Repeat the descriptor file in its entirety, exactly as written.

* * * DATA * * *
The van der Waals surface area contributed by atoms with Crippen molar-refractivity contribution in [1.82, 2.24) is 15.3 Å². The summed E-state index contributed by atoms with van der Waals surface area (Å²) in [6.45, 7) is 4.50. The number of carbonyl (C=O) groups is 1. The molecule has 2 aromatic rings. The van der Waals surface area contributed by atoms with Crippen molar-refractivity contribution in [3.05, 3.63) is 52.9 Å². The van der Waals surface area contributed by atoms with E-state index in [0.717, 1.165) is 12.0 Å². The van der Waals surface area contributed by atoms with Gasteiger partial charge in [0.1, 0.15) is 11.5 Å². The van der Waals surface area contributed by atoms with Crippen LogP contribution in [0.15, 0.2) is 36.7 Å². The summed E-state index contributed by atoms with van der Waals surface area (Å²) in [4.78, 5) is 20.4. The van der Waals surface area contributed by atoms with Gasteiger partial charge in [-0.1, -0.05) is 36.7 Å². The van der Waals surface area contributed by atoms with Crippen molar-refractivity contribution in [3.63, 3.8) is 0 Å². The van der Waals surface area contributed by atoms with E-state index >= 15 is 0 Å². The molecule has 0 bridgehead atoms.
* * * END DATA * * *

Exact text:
The van der Waals surface area contributed by atoms with Crippen molar-refractivity contribution in [1.82, 2.24) is 15.3 Å². The summed E-state index contributed by atoms with van der Waals surface area (Å²) in [6.45, 7) is 4.50. The number of carbonyl (C=O) groups is 1. The molecule has 2 aromatic rings. The van der Waals surface area contributed by atoms with Crippen molar-refractivity contribution in [3.05, 3.63) is 52.9 Å². The van der Waals surface area contributed by atoms with E-state index in [0.717, 1.165) is 12.0 Å². The van der Waals surface area contributed by atoms with Gasteiger partial charge in [0.1, 0.15) is 11.5 Å². The van der Waals surface area contributed by atoms with Crippen LogP contribution in [0.15, 0.2) is 36.7 Å². The summed E-state index contributed by atoms with van der Waals surface area (Å²) in [4.78, 5) is 20.4. The van der Waals surface area contributed by atoms with Gasteiger partial charge in [-0.1, -0.05) is 36.7 Å². The van der Waals surface area contributed by atoms with Crippen molar-refractivity contribution in [3.63, 3.8) is 0 Å². The van der Waals surface area contributed by atoms with E-state index >= 15 is 0 Å². The molecule has 0 bridgehead atoms.